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President Thomas Jefferson's message to Congress communicating the discoveries of the explorers Lewis and Clark - Courtesy of the US National Archives
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Clark, William, soldier, born in Virginia, 1 August, 1770; died in St. Louis, Maine, 1 September, 1838. He was the youngest of six brothers, four of whom were distinguished in the revolution. He removed with his family in 1784 to the falls of the Ohio, in Kentucky, the site of the present City of Louisville, where his brother George Rogers had built a fort. That part of the country was then known as "the dark and bloody ground," on account of the frequent Indian raids, and young Clark became early acquainted with the methods of Indian warfare. He was appointed ensign at the age of eighteen, and on 7 March, 1792, became a lieutenant of infantry. He was assigned to the 4th sub-legion in December of that year, was made adjutant and quartermaster in September, 1793, and resigned in July, 1796, on account of ill health.
Soon afterward he removed to St. Louis, and in March, 1804, was appointed by President Jefferson a second lieutenant of artillery, with orders to join Capt. Meriwether Lewis's exploring expedition from St. Louis across the Rocky mountains to the mouth of Columbia river. Clark was really the principal military director of the expedition, materially assisted Capt. Lewis in the scientific arrangements, and kept a journal, which was afterward published. His intimate knowledge of Indian habits and character had much to do with the success of the exploration. He was promoted to first lieutenant in January, 1806, and was nominated to be lieutenant colonel of the 2d infantry, but was not confirmed by the senate. He resigned from the army, 27 February, 1807, and officiated as Indian agent till he was appointed by congress brigadier-general for the territory of Upper Louisiana. During the war of 1812 he declined the appointment of brigadier-general in the army, and also the command then held by General Hull. President Madison appointed him governor of Missouri territory in 1813, and he held the office till the organization of the state in 1821, when he was, against his will, a candidate for election to the same office, and was defeated. He remained in private life till May, 1822, when President Monroe made him superintendent of Indian affairs at St. Louis, and he held this office till his death.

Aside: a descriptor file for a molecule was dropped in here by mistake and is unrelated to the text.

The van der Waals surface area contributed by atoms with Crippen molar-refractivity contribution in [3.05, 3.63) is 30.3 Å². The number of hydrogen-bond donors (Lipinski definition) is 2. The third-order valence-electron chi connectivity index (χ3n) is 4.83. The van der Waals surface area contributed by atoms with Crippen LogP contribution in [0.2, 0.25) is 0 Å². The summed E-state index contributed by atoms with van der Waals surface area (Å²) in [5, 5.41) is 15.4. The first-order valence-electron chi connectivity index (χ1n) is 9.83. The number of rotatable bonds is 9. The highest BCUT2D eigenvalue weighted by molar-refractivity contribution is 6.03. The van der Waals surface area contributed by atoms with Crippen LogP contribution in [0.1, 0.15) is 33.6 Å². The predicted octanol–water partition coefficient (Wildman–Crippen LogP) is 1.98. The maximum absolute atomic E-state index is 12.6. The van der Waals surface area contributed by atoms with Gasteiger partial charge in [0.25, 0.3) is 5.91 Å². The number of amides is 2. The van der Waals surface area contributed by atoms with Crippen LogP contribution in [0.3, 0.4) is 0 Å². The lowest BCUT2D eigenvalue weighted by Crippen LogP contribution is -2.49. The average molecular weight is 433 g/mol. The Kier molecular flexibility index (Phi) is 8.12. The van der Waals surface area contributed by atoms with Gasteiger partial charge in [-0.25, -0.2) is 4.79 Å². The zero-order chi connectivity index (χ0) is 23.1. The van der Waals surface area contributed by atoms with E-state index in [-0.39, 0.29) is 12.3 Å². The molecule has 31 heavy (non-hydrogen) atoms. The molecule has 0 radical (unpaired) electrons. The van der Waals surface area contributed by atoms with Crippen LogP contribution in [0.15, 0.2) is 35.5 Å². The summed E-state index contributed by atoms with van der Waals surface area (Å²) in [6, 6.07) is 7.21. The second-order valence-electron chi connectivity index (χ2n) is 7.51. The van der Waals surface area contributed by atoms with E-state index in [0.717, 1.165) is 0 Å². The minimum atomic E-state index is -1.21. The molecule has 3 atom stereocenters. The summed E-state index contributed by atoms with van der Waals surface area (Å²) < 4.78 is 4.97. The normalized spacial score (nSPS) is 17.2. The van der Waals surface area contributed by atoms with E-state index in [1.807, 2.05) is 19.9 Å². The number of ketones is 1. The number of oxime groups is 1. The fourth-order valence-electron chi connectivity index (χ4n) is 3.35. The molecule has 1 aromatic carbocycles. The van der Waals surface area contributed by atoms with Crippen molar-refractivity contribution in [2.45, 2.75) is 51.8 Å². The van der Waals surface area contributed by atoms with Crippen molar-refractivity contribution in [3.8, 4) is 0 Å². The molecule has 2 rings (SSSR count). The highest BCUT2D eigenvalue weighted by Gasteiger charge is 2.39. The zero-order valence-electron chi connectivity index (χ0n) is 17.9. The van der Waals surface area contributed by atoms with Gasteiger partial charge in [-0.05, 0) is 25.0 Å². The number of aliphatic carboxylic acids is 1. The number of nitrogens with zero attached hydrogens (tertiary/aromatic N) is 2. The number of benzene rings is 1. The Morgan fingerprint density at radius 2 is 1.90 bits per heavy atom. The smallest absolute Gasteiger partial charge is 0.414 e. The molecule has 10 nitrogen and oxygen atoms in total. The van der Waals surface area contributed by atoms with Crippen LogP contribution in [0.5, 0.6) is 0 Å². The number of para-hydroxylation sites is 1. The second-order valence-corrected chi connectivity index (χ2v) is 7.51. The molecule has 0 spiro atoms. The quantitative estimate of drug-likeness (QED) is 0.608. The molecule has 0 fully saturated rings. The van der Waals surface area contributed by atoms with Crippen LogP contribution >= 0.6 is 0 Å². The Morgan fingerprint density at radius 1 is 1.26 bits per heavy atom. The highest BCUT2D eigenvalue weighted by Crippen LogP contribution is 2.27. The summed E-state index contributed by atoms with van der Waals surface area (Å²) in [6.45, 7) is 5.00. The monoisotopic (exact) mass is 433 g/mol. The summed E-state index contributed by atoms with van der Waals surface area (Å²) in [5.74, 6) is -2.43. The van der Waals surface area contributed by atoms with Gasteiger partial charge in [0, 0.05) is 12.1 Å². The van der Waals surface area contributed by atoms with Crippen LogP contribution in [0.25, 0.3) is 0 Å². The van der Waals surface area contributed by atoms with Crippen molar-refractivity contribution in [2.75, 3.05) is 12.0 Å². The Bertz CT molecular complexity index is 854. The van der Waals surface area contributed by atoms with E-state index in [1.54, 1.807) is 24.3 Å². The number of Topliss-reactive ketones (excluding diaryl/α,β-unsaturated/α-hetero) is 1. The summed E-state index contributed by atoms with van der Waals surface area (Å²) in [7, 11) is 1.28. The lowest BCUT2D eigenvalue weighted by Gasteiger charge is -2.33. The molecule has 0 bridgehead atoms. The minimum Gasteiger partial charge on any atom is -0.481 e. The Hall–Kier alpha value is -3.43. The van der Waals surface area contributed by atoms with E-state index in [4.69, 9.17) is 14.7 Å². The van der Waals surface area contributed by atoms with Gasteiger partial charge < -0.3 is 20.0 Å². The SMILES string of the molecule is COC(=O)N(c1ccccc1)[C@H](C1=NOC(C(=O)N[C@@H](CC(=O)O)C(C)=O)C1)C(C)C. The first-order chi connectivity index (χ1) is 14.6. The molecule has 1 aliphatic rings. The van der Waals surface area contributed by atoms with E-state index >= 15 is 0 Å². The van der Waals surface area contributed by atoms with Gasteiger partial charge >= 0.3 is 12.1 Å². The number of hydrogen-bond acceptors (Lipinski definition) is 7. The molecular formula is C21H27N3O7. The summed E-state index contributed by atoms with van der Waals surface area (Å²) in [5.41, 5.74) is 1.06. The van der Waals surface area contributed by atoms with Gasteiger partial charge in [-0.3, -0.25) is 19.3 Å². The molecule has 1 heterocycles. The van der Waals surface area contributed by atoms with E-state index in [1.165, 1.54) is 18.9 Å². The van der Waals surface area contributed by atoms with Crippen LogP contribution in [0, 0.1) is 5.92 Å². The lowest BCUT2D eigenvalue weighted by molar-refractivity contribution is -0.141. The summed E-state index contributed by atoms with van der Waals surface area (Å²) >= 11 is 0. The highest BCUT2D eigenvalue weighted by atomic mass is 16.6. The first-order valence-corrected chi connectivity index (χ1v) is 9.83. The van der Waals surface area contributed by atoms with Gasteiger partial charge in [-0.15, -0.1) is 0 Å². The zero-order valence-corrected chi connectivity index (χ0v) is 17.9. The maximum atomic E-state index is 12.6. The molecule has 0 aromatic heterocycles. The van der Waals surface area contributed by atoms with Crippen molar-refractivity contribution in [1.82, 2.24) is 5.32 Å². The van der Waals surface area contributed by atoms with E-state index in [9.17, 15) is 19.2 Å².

CLARK, George Rogers, soldier, born near Monticello, Albemarle County, Virginia, 19 November, 1752; died near Louisville, Kentucky, 18 February, 1818. He spent his early life in Caroline county, Virginia, and enjoyed some educational advantages from a noted Scotch teacher, Donald Robertson, in King and Queen county among whose pupils was James Madison. He fitted himself for a surveyor, and at the age of twenty practiced his profession on the upper Ohio, and became a farmer. Two years later he served under Governor Dunmore in his campaign against the Shawnees and their allies, which ended in the treaty o1: Camp Charlotte, memorable as the occasion of the undying speech of Logan, the Mingo chief. Early in 1775 Clark went to Kentucky, and was occupied in surveying; but, as the western Indians were induced by the British to take up the tomahawk, he became the natural leader of the people in the detente of their infant settlements, was made a major of the militia in 1776, and chosen as a delegate to the Virginia convention, to urge upon the state authorities the claims of the colony for government and detente.
He arrived at Williamsburg just after the convention had adjourned, but succeeded in procuring the formation of the new county of Kentucky, and a supply of ammunition for the detente of the frontier. It is said that Clark, seeing that his appeal for powder was likely to remain unheeded, exclaimed: "A country which is not worth defending is not worth claiming." The 500 pounds of powder thus obtained was conveyed by land to the Monongahela, and thence by water to the Three islands, a few miles above where Maysville now is, and there secreted, while Clark and his escort went to Harrodsburg for horses and a guard for its conveyance to that station. At length it reached the place of its destination, but not without the loss of some of the party who first attempted its acquisition. Early in 1777 Clark repelled the Indian attacks on Harrodsburg, sent out spies to Illinois, and on their return hastened on foot to Virginia to lay before the governor and council his plan for the conquest of the Illinois country and the repression of the murderous Indian forays from that quarter. His scheme was approved, and he was made a lieutenant colonel, authorized to raise the necessary troops, and pushed on with his little force to a small island opposite the present City of Louisville, where he erected block-houses, drilled his men, and planted corn. Hence the name of Corn island. On 24 June, 1778, during an eclipse of the sun, he set sail, passed safely over the rapids, and soon landed at the old deserted Fort Massac, and, marching thence six days across the country, a portion of the time without food, took Kaskaskia by surprise, 4 July. The other French villages in that quarter followed suit and surrendered at discretion. The Illinois country was thus captured without the firing of a gun or the loss of a man. Clark conciliated the surrounding Indian tribes, changing enemies into friends. All this tended to alarm the British. Governor Hamilton at Detroit marched a large force, mostly Indians, and retook Vincennes early in December of that year.